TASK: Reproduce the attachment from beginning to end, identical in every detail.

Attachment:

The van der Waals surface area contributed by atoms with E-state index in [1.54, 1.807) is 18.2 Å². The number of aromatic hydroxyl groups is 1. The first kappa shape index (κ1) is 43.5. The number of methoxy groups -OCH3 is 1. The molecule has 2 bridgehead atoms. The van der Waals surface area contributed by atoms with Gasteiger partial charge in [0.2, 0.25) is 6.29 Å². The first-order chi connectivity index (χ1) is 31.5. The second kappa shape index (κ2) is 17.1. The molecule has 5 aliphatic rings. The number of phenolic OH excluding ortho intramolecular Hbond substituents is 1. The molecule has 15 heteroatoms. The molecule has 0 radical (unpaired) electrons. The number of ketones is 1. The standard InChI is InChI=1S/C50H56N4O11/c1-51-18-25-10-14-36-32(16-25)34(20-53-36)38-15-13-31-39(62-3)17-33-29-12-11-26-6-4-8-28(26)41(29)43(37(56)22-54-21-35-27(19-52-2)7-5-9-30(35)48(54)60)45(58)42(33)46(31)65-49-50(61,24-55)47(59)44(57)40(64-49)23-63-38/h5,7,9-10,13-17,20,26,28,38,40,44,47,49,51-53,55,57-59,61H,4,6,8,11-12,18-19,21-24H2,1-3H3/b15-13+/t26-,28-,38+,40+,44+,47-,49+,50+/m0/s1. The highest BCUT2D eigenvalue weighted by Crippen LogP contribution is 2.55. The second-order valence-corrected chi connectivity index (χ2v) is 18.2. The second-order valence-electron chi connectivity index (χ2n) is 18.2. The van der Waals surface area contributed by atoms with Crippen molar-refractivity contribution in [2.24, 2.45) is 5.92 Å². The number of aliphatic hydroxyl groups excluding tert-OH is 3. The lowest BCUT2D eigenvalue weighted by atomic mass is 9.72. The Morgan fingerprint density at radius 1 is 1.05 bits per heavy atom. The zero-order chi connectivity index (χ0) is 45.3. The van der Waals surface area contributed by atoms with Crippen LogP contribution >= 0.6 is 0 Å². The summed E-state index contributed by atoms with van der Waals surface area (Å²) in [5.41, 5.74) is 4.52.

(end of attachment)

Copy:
The van der Waals surface area contributed by atoms with E-state index in [1.54, 1.807) is 18.2 Å². The number of aromatic hydroxyl groups is 1. The first kappa shape index (κ1) is 43.5. The number of methoxy groups -OCH3 is 1. The molecule has 2 bridgehead atoms. The van der Waals surface area contributed by atoms with Gasteiger partial charge in [0.2, 0.25) is 6.29 Å². The first-order chi connectivity index (χ1) is 31.5. The second kappa shape index (κ2) is 17.1. The molecule has 5 aliphatic rings. The number of phenolic OH excluding ortho intramolecular Hbond substituents is 1. The molecule has 15 heteroatoms. The molecule has 0 radical (unpaired) electrons. The number of ketones is 1. The standard InChI is InChI=1S/C50H56N4O11/c1-51-18-25-10-14-36-32(16-25)34(20-53-36)38-15-13-31-39(62-3)17-33-29-12-11-26-6-4-8-28(26)41(29)43(37(56)22-54-21-35-27(19-52-2)7-5-9-30(35)48(54)60)45(58)42(33)46(31)65-49-50(61,24-55)47(59)44(57)40(64-49)23-63-38/h5,7,9-10,13-17,20,26,28,38,40,44,47,49,51-53,55,57-59,61H,4,6,8,11-12,18-19,21-24H2,1-3H3/b15-13+/t26-,28-,38+,40+,44+,47-,49+,50+/m0/s1. The highest BCUT2D eigenvalue weighted by Crippen LogP contribution is 2.55. The second-order valence-corrected chi connectivity index (χ2v) is 18.2. The second-order valence-electron chi connectivity index (χ2n) is 18.2. The van der Waals surface area contributed by atoms with Crippen molar-refractivity contribution in [2.24, 2.45) is 5.92 Å². The number of aliphatic hydroxyl groups excluding tert-OH is 3. The lowest BCUT2D eigenvalue weighted by atomic mass is 9.72. The Morgan fingerprint density at radius 1 is 1.05 bits per heavy atom. The zero-order chi connectivity index (χ0) is 45.3. The van der Waals surface area contributed by atoms with Crippen LogP contribution >= 0.6 is 0 Å². The summed E-state index contributed by atoms with van der Waals surface area (Å²) in [5.41, 5.74) is 4.52.